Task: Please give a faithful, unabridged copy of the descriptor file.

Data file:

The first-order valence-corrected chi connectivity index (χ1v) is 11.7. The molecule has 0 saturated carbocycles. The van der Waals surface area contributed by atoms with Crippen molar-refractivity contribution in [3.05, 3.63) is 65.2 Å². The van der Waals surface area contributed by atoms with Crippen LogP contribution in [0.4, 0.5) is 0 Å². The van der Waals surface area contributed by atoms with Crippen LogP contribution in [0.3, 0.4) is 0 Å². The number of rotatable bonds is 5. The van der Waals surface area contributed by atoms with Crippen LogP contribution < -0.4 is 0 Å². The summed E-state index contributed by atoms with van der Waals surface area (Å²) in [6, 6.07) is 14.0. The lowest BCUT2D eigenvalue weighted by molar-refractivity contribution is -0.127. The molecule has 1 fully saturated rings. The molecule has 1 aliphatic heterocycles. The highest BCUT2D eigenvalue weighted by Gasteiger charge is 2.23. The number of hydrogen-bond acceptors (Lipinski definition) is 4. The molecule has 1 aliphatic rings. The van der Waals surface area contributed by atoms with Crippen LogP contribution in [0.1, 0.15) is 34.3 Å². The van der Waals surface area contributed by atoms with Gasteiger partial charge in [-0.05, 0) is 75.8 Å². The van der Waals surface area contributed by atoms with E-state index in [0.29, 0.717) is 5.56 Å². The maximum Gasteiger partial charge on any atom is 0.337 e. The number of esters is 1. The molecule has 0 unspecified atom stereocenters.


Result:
The first-order valence-corrected chi connectivity index (χ1v) is 11.7. The molecule has 0 saturated carbocycles. The van der Waals surface area contributed by atoms with Crippen molar-refractivity contribution in [3.05, 3.63) is 65.2 Å². The van der Waals surface area contributed by atoms with Crippen LogP contribution in [0.4, 0.5) is 0 Å². The van der Waals surface area contributed by atoms with Crippen LogP contribution in [0.3, 0.4) is 0 Å². The number of rotatable bonds is 5. The van der Waals surface area contributed by atoms with Crippen LogP contribution < -0.4 is 0 Å². The summed E-state index contributed by atoms with van der Waals surface area (Å²) in [6, 6.07) is 14.0. The lowest BCUT2D eigenvalue weighted by molar-refractivity contribution is -0.127. The molecule has 1 fully saturated rings. The molecule has 1 aliphatic heterocycles. The highest BCUT2D eigenvalue weighted by Gasteiger charge is 2.23. The number of hydrogen-bond acceptors (Lipinski definition) is 4. The molecule has 1 aliphatic rings. The van der Waals surface area contributed by atoms with Crippen LogP contribution in [0.1, 0.15) is 34.3 Å². The van der Waals surface area contributed by atoms with Gasteiger partial charge in [-0.05, 0) is 75.8 Å². The van der Waals surface area contributed by atoms with E-state index in [0.29, 0.717) is 5.56 Å². The maximum Gasteiger partial charge on any atom is 0.337 e. The number of esters is 1. The molecule has 0 unspecified atom stereocenters.